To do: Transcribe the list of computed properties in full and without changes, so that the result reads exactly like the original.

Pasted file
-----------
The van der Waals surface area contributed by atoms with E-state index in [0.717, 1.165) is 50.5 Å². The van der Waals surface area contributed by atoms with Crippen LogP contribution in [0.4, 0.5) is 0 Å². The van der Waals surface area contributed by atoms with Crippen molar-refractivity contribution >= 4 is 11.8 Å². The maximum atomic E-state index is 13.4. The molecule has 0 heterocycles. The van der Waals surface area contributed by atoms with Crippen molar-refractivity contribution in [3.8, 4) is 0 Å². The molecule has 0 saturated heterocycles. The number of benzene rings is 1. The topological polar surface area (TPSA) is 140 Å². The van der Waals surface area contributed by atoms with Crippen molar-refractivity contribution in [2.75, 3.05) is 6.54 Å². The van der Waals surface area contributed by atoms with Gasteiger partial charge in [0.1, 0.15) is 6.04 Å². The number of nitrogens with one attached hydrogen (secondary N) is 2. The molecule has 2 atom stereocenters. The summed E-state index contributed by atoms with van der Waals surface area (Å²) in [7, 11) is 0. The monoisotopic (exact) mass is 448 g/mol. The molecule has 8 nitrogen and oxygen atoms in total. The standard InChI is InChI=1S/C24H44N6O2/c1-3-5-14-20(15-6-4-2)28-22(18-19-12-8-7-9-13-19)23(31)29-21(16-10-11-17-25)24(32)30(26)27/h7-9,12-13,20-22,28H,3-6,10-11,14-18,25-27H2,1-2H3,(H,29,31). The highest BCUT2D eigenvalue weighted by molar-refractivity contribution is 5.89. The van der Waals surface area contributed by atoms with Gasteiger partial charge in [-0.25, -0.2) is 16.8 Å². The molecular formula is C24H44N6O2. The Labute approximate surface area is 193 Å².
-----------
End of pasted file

The van der Waals surface area contributed by atoms with E-state index in [0.717, 1.165) is 50.5 Å². The van der Waals surface area contributed by atoms with Crippen LogP contribution in [0.4, 0.5) is 0 Å². The van der Waals surface area contributed by atoms with Crippen molar-refractivity contribution >= 4 is 11.8 Å². The maximum atomic E-state index is 13.4. The molecule has 0 heterocycles. The van der Waals surface area contributed by atoms with Crippen molar-refractivity contribution in [3.8, 4) is 0 Å². The molecule has 0 saturated heterocycles. The number of benzene rings is 1. The topological polar surface area (TPSA) is 140 Å². The van der Waals surface area contributed by atoms with Crippen molar-refractivity contribution in [2.75, 3.05) is 6.54 Å². The van der Waals surface area contributed by atoms with Gasteiger partial charge in [0.1, 0.15) is 6.04 Å². The number of nitrogens with one attached hydrogen (secondary N) is 2. The molecule has 2 atom stereocenters. The summed E-state index contributed by atoms with van der Waals surface area (Å²) in [7, 11) is 0. The monoisotopic (exact) mass is 448 g/mol. The molecule has 8 nitrogen and oxygen atoms in total. The standard InChI is InChI=1S/C24H44N6O2/c1-3-5-14-20(15-6-4-2)28-22(18-19-12-8-7-9-13-19)23(31)29-21(16-10-11-17-25)24(32)30(26)27/h7-9,12-13,20-22,28H,3-6,10-11,14-18,25-27H2,1-2H3,(H,29,31). The highest BCUT2D eigenvalue weighted by molar-refractivity contribution is 5.89. The van der Waals surface area contributed by atoms with Gasteiger partial charge in [-0.25, -0.2) is 16.8 Å². The molecular formula is C24H44N6O2. The Labute approximate surface area is 193 Å².